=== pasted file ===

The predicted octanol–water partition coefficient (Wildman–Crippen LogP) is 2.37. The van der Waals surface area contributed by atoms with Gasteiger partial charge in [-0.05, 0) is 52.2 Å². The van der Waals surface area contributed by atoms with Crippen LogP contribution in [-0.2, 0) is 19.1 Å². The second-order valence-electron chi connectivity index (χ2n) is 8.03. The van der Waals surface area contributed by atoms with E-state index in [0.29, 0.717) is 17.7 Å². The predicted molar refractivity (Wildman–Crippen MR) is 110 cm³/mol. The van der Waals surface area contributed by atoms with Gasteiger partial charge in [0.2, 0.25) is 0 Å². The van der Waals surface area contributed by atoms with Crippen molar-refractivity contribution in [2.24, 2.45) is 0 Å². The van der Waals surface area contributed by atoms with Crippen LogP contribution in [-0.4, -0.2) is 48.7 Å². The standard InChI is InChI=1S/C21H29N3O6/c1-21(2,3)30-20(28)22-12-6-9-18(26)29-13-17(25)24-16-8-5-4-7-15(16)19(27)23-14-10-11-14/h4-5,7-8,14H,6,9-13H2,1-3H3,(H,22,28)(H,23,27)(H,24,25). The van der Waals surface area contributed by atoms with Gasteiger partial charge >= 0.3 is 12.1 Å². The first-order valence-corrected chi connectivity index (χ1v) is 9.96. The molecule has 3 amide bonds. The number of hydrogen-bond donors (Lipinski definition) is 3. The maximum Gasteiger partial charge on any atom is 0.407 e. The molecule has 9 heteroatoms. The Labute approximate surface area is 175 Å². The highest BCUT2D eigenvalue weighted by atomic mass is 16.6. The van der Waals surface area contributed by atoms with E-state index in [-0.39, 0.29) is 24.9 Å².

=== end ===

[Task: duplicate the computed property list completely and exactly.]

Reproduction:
The predicted octanol–water partition coefficient (Wildman–Crippen LogP) is 2.37. The van der Waals surface area contributed by atoms with Gasteiger partial charge in [-0.05, 0) is 52.2 Å². The van der Waals surface area contributed by atoms with Crippen LogP contribution in [-0.2, 0) is 19.1 Å². The second-order valence-electron chi connectivity index (χ2n) is 8.03. The van der Waals surface area contributed by atoms with E-state index in [0.29, 0.717) is 17.7 Å². The predicted molar refractivity (Wildman–Crippen MR) is 110 cm³/mol. The van der Waals surface area contributed by atoms with Gasteiger partial charge in [0.2, 0.25) is 0 Å². The van der Waals surface area contributed by atoms with Crippen molar-refractivity contribution in [2.24, 2.45) is 0 Å². The van der Waals surface area contributed by atoms with Crippen LogP contribution in [-0.4, -0.2) is 48.7 Å². The standard InChI is InChI=1S/C21H29N3O6/c1-21(2,3)30-20(28)22-12-6-9-18(26)29-13-17(25)24-16-8-5-4-7-15(16)19(27)23-14-10-11-14/h4-5,7-8,14H,6,9-13H2,1-3H3,(H,22,28)(H,23,27)(H,24,25). The van der Waals surface area contributed by atoms with Gasteiger partial charge >= 0.3 is 12.1 Å². The first-order valence-corrected chi connectivity index (χ1v) is 9.96. The molecule has 3 amide bonds. The number of hydrogen-bond donors (Lipinski definition) is 3. The maximum Gasteiger partial charge on any atom is 0.407 e. The molecule has 9 heteroatoms. The Labute approximate surface area is 175 Å². The highest BCUT2D eigenvalue weighted by atomic mass is 16.6. The van der Waals surface area contributed by atoms with E-state index in [-0.39, 0.29) is 24.9 Å².